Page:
Clapp, Rodney. "Green Martyrdom and the Christian Engagement of Late Capitalism." Cultural Encounters - A Journal For The Theology Of Culture Volume 4 / Number 1 (2008): 7-20.
Finished Reading: 02.2009
Rodney Clapp asserts that consumerism is desire for desires sake, and we are addicted to centering too much of our life on obtaining our desires, which are unfulfillable. Consumer capitalism demands that we make consumption our way of life, our ritual, and our spiritual satisfaction. It pretends to be a comprehensive view of life, where there is nothing beyond obtaining and acquiring.
In America, every single day of the year is a consuming holiday, and the day after an actual holiday is the first day leading up to the next holiday. The day after Thanksgiving kicks off the Christmas shopping season with huge sales! (buy! buy! buy!) Later, when we have settled down to our normal lives after the holidays, Valentines Day populates the countenance of our storefronts, screaming red and flowers and candy! Valentines Day wouldn't be anything to speak of outside the consumerist structure which has been created to take advantage of, ironically, the ancient celebration of St. Valentine, a Christian who was killed and martyred for his faith oh so long ago. We have made consumerism important because we want it to be important, perhaps subliminally covering up what these ancient holidays were really about.
A martyr is someone who endures great suffering on behalf of a belief or principle. If only St. Valentine knew what we were suffering for him. There are no martyrs in consumer capitalism, just as surely as there is no crying in baseball. Baseball players are supposed to be tough as nails, and consumers are supposed to spend money on things they don't need. That's how it goes. Subsistence living is viewed as inferior to the vision of the good life depicted in all desire-based advertising, or as you might call it, "advertising." Theologian Kevin Vanhoozer asks, "Could it be that we do not understand martyrs in our postmodern era because we cannot fathom what it is to be convicted of and committed to the truth?" Too often truth is whatever sells. Does Jesus sell?
Consumerism has been incorporated into American Christianity, and Rodney Clapp argues that, "Christ is not a pleasant add-on or option to an unending array of consumerist products and experiences," as many have come to believe. Christ is often seen only as a way for me to get what I want.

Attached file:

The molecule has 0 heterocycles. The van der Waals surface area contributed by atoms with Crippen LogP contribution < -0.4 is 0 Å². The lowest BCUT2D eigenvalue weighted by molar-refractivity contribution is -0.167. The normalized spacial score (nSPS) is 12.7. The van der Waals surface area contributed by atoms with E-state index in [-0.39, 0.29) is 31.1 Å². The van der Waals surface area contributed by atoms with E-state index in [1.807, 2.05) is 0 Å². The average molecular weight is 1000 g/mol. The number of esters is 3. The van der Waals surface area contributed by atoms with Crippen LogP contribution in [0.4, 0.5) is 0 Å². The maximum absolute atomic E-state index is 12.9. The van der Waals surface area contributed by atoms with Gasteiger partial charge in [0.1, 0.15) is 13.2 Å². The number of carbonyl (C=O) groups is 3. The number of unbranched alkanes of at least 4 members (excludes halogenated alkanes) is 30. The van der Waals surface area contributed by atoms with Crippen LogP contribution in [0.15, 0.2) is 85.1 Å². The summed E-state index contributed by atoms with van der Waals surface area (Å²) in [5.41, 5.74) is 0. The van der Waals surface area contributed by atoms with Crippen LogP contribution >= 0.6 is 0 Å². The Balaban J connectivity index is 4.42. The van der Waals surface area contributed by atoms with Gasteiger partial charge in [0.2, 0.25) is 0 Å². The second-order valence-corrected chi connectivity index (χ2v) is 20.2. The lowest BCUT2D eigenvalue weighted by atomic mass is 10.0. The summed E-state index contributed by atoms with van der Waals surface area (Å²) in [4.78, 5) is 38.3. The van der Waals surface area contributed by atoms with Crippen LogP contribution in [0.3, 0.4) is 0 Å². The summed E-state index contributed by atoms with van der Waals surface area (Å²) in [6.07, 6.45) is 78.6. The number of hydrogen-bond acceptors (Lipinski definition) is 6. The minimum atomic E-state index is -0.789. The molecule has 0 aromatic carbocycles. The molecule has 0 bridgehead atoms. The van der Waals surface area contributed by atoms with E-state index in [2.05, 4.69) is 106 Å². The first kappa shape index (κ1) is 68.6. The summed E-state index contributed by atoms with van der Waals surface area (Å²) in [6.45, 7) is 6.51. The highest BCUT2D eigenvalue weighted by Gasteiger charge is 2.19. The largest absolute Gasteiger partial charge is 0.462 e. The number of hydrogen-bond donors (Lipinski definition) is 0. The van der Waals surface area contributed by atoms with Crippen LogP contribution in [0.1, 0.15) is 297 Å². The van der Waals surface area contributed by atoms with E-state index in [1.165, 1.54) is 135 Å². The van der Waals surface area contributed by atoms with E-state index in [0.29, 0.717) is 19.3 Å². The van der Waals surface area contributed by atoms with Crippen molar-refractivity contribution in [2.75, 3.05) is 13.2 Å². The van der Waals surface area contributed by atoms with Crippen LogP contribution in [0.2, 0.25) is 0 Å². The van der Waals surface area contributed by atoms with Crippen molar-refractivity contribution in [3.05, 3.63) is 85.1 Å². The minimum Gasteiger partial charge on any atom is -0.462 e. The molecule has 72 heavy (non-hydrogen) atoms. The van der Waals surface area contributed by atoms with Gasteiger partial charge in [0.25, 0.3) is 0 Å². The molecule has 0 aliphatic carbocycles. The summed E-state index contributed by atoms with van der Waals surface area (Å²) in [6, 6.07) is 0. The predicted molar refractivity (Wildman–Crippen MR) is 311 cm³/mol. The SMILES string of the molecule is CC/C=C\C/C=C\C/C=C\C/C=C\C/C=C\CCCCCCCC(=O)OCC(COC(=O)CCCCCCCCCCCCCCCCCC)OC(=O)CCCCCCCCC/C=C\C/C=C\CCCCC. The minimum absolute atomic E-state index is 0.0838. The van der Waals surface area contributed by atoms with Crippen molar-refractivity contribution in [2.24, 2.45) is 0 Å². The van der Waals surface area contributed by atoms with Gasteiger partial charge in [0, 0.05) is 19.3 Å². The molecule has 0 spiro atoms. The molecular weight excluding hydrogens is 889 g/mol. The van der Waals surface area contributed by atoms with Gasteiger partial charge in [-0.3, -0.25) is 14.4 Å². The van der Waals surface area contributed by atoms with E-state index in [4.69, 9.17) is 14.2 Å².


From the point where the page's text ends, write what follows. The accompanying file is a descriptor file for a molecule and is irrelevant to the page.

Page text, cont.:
Clapp suggests a society, specifically within the church, that purposefully moves away from consumerism, thinking on our consumption of the environment, our finances, and time. This is green martyrdom: to sacrifice our apparent entitlement to obtain, which we have been reaching for as much of as we can get our hands on, at whatever the costs. We first need to be able to understand martyrdom, which starts with thinking outside ourselves.
I know we used to have martyrs around because now we have a lot of holidays to forget them by. There used to be heroes, too. Now we have celebrities. Celebrities exist for our consumption. We don't want to be like them, the real them, we just crave their attention and their phat rims. Heroes are to be honored and revered for some great deed, but they are far above the common people and we don't really try to be like them, we just look up to them.
Conversely, martyrs are to be emulated, but not for something they have done or something they have, but because the life of a martyr points to something greater than themselves, unlike every other instance of fame, which points inwards at itself. The martyr lives outside himself, and Rodney Clapp makes five strong points to illustrate what a green martyr is, comparatively less committed to the cause as the red martyr who has died for his strongly held beliefs.
1. Green martyrdom means laying the bodies of ourselves and our own on the line for our way of life, rather than making others suffer for it. We should support local economies rather than fight consumptive, distant wars to support our "consumerist way of life," even at the cost of adjusting our standards of living and energy consumption.
2. Green martyrdom means working toward an economy that includes and does not exclude and separate or hide the poor from the rich. We should establish ties with the less economically well off, and integrate rather than get as far away from them as we can. The church needs to involve itself with churches that are less economically well off as well.
3. Green martyrdom means committing our whole selves, body and soul, to church, community, and place for the long haul. We are a society in transit, consuming and moving on. We should commit to a certain place to cultivate relationships and community rather than following consumptive rewards.
4. Green martyrdom means challenging idolatry and naming greed as an acute form of idolatry. We should have conversations about where to draw the line with our greed, which is a sin just as sexual sin is surely wrong.
5. Green martyrdom means admitting the reality of death and living as if we will one day die. We can't take it with us, so we shouldn't try to get more than we need before we die. We shouldn't live our lives for the ultimate end of averting our suffering, for that is futile.
A life lived in this manner doesn't necessarily point to God, as some people can find other reasons for their moral choices, but Christians should recognize that we cannot possibly turn fully towards the good God of the Bible unless we turn fully away from consuming ourselves.